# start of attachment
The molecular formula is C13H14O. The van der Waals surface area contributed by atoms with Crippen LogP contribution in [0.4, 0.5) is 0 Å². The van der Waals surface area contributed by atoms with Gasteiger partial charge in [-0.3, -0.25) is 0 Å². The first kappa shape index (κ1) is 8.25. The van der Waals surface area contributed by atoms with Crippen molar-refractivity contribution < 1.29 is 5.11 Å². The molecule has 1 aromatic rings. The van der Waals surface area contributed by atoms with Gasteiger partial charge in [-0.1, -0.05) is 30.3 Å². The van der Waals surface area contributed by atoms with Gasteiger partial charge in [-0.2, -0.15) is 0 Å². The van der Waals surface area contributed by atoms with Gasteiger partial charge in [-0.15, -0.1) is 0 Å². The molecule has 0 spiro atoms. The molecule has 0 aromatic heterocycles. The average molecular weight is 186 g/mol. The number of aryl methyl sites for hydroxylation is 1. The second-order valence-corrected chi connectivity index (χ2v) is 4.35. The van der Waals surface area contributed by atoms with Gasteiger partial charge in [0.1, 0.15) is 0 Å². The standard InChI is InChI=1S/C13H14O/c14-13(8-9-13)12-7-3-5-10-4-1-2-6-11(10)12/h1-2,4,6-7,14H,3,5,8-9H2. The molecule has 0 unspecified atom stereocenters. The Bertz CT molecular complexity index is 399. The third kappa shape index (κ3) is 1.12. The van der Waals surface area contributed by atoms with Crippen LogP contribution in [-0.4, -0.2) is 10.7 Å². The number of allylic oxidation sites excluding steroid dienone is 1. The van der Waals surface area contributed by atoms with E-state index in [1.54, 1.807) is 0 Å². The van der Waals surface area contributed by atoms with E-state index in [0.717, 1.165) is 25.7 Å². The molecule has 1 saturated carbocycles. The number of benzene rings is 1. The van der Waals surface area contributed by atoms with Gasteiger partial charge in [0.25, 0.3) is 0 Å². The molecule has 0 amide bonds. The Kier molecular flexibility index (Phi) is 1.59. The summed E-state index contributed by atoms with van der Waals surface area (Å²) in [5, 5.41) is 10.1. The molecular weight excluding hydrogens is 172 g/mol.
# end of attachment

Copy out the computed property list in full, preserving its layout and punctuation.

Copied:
The molecular formula is C13H14O. The van der Waals surface area contributed by atoms with Crippen LogP contribution in [0.4, 0.5) is 0 Å². The van der Waals surface area contributed by atoms with Gasteiger partial charge in [-0.3, -0.25) is 0 Å². The first kappa shape index (κ1) is 8.25. The van der Waals surface area contributed by atoms with Crippen molar-refractivity contribution < 1.29 is 5.11 Å². The molecule has 1 aromatic rings. The van der Waals surface area contributed by atoms with Gasteiger partial charge in [-0.1, -0.05) is 30.3 Å². The van der Waals surface area contributed by atoms with Gasteiger partial charge in [-0.2, -0.15) is 0 Å². The van der Waals surface area contributed by atoms with Gasteiger partial charge in [-0.15, -0.1) is 0 Å². The molecule has 0 spiro atoms. The molecule has 0 aromatic heterocycles. The average molecular weight is 186 g/mol. The number of aryl methyl sites for hydroxylation is 1. The second-order valence-corrected chi connectivity index (χ2v) is 4.35. The van der Waals surface area contributed by atoms with Gasteiger partial charge in [0.1, 0.15) is 0 Å². The standard InChI is InChI=1S/C13H14O/c14-13(8-9-13)12-7-3-5-10-4-1-2-6-11(10)12/h1-2,4,6-7,14H,3,5,8-9H2. The molecule has 0 unspecified atom stereocenters. The Bertz CT molecular complexity index is 399. The third kappa shape index (κ3) is 1.12. The van der Waals surface area contributed by atoms with Crippen LogP contribution in [-0.4, -0.2) is 10.7 Å². The number of allylic oxidation sites excluding steroid dienone is 1. The van der Waals surface area contributed by atoms with E-state index in [1.54, 1.807) is 0 Å². The van der Waals surface area contributed by atoms with E-state index in [0.717, 1.165) is 25.7 Å². The molecule has 1 saturated carbocycles. The number of benzene rings is 1. The van der Waals surface area contributed by atoms with Gasteiger partial charge in [0.25, 0.3) is 0 Å². The molecule has 0 amide bonds. The Kier molecular flexibility index (Phi) is 1.59. The summed E-state index contributed by atoms with van der Waals surface area (Å²) in [5, 5.41) is 10.1. The molecular weight excluding hydrogens is 172 g/mol.